Dirofilaria conjunctivae

Di·ro·fi·la·ri·a con·junc·ti·'vae

name assigned to filarial worms removed from tumors and abscesses in various sites in human cases, especially palpebral conjunctivae and other eye tissues, but also subcutaneous tissues from other sites; probably caused by a number of species of animal origin.

Dirofilaria

a genus of nematode parasites of the superfamily Filarioidea.

Dirofilaria acutiuscula
causes swelling in the subcutaneous fascia of the dorsolumbar area of the peccary.
Dirofilaria conjunctivae
a zoonotic infection on the eyelids of humans, due to infestation of wildlife.
Dirofilaria corynodes
occurs in monkeys.
Dirofilaria immitis
occurs in dog, cat, fox and wolf and has been recorded in humans and many other species. Transmitted by the intermediate hosts, Culex, Aedes, Anopheles and other mosquito genera. Found in the blood vessels, especially the heart and the pulmonary artery. Cause heartworm disease.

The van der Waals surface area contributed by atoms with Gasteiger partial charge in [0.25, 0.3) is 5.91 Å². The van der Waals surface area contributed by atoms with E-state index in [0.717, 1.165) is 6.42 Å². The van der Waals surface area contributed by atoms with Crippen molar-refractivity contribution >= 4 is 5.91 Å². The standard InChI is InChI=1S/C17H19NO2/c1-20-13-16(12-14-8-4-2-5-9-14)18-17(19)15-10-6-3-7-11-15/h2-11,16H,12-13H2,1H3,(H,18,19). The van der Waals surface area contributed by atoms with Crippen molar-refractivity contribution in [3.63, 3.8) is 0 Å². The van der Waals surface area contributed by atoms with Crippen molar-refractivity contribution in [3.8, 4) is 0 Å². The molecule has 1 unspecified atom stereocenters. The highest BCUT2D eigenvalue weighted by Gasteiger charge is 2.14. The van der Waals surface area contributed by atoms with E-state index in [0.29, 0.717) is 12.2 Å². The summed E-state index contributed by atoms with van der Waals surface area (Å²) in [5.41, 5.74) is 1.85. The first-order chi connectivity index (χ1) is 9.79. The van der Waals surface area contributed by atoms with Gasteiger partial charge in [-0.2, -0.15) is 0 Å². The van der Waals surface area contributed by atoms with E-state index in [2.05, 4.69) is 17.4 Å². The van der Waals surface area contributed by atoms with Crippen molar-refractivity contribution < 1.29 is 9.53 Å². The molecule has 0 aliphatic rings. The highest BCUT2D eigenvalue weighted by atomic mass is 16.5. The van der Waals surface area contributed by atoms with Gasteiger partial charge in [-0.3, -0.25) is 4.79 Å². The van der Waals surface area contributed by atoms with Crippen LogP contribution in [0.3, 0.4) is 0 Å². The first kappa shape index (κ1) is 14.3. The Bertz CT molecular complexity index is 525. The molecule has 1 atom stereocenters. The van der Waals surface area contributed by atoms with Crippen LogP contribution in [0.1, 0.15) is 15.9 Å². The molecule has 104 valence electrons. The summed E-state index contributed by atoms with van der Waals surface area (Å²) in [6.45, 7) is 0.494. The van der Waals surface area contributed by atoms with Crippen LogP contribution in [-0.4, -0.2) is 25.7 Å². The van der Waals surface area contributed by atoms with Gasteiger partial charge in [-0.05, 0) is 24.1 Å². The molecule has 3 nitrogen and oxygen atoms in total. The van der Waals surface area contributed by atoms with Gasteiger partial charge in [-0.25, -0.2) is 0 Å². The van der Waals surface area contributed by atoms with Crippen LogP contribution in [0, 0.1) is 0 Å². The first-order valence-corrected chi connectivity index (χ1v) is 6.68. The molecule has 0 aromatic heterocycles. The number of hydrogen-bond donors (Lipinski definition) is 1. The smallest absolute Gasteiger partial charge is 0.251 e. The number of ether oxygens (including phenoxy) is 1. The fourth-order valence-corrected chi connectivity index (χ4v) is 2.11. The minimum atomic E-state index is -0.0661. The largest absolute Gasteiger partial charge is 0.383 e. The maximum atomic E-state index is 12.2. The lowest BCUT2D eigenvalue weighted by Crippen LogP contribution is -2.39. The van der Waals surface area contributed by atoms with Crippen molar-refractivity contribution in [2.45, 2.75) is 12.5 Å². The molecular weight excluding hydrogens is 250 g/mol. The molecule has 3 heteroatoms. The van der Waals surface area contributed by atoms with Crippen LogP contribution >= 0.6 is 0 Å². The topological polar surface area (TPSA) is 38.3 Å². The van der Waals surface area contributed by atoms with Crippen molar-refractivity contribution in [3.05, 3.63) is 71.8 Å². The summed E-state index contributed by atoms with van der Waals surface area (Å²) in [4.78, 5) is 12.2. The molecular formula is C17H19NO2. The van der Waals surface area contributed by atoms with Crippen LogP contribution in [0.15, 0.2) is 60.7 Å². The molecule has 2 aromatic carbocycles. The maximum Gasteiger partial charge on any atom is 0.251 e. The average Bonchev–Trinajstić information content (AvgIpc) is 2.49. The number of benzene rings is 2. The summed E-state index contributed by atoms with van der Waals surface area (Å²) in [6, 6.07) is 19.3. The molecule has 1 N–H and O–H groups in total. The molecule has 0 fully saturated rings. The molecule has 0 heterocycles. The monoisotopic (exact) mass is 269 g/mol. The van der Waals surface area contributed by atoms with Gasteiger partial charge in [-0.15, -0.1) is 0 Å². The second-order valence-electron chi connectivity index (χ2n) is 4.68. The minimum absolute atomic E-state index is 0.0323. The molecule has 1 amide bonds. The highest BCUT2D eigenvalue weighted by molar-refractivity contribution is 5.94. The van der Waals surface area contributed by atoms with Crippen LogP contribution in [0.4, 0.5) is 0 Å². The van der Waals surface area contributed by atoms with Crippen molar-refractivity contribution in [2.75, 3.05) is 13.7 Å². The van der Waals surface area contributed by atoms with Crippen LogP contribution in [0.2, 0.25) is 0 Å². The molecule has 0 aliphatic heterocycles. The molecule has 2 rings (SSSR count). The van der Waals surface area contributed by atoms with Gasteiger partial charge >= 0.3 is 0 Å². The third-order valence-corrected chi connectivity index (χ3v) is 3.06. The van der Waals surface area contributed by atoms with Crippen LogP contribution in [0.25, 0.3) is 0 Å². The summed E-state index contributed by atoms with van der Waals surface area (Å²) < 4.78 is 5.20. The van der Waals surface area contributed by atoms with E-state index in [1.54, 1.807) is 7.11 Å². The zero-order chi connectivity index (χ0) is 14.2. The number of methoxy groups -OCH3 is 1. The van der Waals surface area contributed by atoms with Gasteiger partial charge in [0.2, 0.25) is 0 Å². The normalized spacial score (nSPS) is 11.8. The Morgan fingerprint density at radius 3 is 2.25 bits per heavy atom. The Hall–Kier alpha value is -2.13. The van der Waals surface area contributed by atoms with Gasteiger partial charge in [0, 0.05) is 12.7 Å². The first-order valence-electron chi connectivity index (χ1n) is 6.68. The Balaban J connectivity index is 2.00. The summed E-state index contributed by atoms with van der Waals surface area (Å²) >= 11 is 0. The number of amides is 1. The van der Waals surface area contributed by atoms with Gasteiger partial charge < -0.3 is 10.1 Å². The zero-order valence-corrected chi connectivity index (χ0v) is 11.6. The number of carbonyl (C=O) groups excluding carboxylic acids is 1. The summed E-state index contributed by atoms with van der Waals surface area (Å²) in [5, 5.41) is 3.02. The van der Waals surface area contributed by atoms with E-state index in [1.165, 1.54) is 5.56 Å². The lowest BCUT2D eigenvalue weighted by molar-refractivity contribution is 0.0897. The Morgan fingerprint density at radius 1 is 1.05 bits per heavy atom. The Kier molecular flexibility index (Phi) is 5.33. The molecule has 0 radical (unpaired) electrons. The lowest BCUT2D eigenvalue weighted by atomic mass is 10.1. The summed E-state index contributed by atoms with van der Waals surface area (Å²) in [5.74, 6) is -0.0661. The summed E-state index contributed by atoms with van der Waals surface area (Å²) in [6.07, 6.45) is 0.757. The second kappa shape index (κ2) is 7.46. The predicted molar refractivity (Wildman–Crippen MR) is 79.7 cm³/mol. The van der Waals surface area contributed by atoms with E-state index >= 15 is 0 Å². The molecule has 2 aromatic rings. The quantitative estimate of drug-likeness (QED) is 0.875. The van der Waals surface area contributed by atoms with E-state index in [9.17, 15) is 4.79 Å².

Dirofilaria repens
occurs in the subcutaneous tissues of the dog and cat, and occasionally humans.
Dirofilaria roemeri
Dirofilaria striata
found in the bobcat.
Dirofilaria tenuis
found in subcutaneous tissues of raccoons and humans.
Dirofilaria ursi
occurs in black bears.